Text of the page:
Thursday, November 17, 2016

For the Beauty of the Earth

It is hard to comprehend that next week is Thanksgiving already. It has been almost three months in Erie, and life is a never ending flow of beautiful surprises:

One was a trip to Niagara Falls. The size of Niagara alone is impressive and the tons of water flowing continuously over the sides is awe inspiring. As I stood along the edge, listening to the roar of the water and the gusts of wind through the trees, I heard something else as well. During our time at the falls, I counted at least four languages other than English. There were people from all parts of the world stopping at this wonder of nature and appreciating the beauty. The beauty of the falls speaks to everyone, no matter the language or culture.

The beauty of music has been a constant in my life, but at the Art House I got to experience the feeling of being in awe of music through the eyes of a 12-year-old. A few weeks ago, I was given an assignment by one of my students to listen to the soundtrack to a certain videogame. I did my homework and brought back the melody of the score for her to play. We sight-read the music together. Suddenly, she recognized the melody. Her eyes lit up and she grinned. She looked over at me and said, “Thank you.” She looked back at the music, still smiling and asked, “Can we play it again?” It was privilege to be a witness to her first taste of the beauty of playing piano.

Beauty at Saint Benedict’s Education Center is seen in the meeting of races, languages and cultures of the refugees. However, one vocabulary lesson was particularly challenging. The teacher was explaining that a family is typically a parent or parents and children. One of our Syrian refugees took out his phone in an attempt to translate. Once he understood, he began to type quickly. Google translate spoke, “I understand, but all Syrians are all one family.” This was a much needed reminder that we all belong to one another.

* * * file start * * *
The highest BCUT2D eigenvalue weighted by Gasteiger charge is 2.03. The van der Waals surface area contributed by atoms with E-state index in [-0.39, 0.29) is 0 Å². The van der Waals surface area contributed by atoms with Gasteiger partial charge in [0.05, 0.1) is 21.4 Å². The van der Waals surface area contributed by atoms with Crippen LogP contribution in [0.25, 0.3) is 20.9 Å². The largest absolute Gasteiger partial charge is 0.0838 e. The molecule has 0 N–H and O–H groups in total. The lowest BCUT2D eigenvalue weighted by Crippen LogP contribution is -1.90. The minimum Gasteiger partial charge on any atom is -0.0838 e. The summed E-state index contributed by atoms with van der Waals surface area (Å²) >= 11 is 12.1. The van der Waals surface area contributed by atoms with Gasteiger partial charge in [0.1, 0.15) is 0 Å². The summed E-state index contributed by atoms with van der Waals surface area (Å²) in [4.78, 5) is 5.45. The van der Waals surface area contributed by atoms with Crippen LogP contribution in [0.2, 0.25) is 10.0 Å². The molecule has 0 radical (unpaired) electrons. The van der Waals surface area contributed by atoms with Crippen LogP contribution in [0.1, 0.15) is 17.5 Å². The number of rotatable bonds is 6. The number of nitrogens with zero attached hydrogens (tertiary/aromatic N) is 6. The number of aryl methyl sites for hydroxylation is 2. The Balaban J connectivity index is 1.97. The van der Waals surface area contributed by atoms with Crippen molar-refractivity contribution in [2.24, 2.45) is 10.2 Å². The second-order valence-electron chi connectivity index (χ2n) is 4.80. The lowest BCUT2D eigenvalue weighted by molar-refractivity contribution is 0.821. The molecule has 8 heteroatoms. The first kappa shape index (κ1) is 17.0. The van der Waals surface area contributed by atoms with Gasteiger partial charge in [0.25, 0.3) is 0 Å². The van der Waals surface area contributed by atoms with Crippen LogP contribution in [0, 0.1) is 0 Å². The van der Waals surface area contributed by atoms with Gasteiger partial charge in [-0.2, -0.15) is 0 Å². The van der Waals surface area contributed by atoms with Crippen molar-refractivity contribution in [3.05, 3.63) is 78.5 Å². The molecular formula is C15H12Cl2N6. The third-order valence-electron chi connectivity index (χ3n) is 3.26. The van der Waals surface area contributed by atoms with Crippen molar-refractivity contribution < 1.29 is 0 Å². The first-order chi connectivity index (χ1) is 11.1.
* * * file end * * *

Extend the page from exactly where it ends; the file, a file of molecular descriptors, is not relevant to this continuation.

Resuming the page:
I’m currently reading the book, Becoming Wise by Krista Tippet, a broadcaster for National Public Radio. In it she includes interviews with people from all different faith traditions, commenting on what it means to be human. One man, Xavier Le Pichon, commented profoundly on love:

“ … once you enter into this way of … walking with the suffering person who has come into your life and whom you have not rejected, your heart progressively gets educated by them. They teach you a new way of being … . My heart cannot be educated by myself ... . And if we accept being educated by others, to let them explain to us what happens to them, and to let yourself be immersed in their world so that they can get into our world, then you begin to share something very deep. You will never be the person in front of you, but you will have created what we call communion.”

My heart has been continually educated over the past three months. It has been stretched, widened, broken and embraced by people from all around the world. To walk with the refugee, to listen to the child or to live with a sister takes a continual opening of each other’s hearts to one another’s suffering and beauty. This widening makes my heart tender and vulnerable and it is difficult to remind myself that what I do is worthwhile despite the pain of carrying someone’s sufferings with me. I have to believe that even though our hearts are being torn, the love and beauty we find together is worth it. I have to believe that making someone feel needed, accepted and loved is worthy of our hearts. I have to believe that beauty will keep calling us back to communion, whether it is in nature, music or the wonder of our human family.

This Thanksgiving, I’m thankful that my heart has been entrusted to these people for a short while.

Peace and prayers,

Erin Carey, BWSC Volunteer



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